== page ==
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Migration, Health and Inequality Paperback – 10 Jan 2013


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Review

'Recent decades have seen a major increase in migration and global "flows", of peoples, populations and ideas. Against this background, this landmark volume sets out to examine fundamental questions of health and inequality. It provides essential reading for all interested in migration and health.' - Professor Peter Aggleton, The University of New South Wales, Australia 'A collection of thought provoking and engagingly written selections, Migration, Health and Inequality provides a nuanced, multi-layered examination of migrants' right to health in the context of shifting power relations under contemporary globalization. An important read for researchers, policymakers and service providers.' - Dr Denise L. Spitzer, Canada Research Chair in Gender, Migration and Health, University of Ottawa 'This edited collection provides timely and thought-provoking insights into understanding migrants' physical and mental health status and their health-seeking behaviours. Going beyond a biomedical approach to health to consider alternative understandings of wellbeing and illness, as well as dimensions of inequality such as gender, socio-economic status and migrant status, this wide-ranging book represents an excellent source for understanding migrant health inequalities and the associated human rights challenges.' - Katie Willis, Professor of Human Geography & Director of the Politics, Development & Sustainability (PDS) Group, Royal Holloway, University of London --This text refers to the Hardcover edition.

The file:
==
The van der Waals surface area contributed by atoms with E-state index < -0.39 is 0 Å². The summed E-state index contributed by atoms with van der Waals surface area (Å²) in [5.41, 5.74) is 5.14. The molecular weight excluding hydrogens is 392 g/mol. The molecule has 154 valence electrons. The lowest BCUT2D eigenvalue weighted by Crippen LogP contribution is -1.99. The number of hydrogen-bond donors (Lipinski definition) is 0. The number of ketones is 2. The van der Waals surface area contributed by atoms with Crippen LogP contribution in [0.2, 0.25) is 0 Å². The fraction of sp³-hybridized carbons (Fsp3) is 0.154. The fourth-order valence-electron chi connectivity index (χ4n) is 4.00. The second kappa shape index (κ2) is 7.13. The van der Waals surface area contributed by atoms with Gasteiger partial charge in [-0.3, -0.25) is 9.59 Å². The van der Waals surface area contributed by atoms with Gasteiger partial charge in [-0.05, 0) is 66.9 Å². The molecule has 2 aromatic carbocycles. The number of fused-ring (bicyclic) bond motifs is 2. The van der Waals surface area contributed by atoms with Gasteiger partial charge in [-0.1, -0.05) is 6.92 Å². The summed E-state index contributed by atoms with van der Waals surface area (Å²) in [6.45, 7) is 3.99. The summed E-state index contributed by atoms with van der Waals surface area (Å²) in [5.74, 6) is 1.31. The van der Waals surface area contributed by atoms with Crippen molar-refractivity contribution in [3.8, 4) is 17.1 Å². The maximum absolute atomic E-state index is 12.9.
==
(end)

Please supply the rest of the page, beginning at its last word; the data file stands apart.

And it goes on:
About the Author

Felicity Thomas is a Teaching Fellow at the University of Exeter and a Research Associate at the University of Sussex. She has recently completed a Leverhulme Trust Early Careers Fellowship. Her research interests include the health and wellbeing of migrants, the socio-economic and emotional impacts of HIV and AIDS, HIV treatment seeking and management, and transnational health and treatment networks. Her most recent research examines the use of 'traditional' African medicines amongst migrants from southern Africa who are living with HIV in the UK. Jasmine Gideon is a Lecturer in Development Studies at Birkbeck College. Her research interests include the health seeking strategies of low-income groups in a Latin American and UK context, gender and socio-economic rights and gender and social policy with specific reference to health. Her current research explores the transnational health seeking strategies of Latin American migrants in the UK and the extent to which these processes are gendered.

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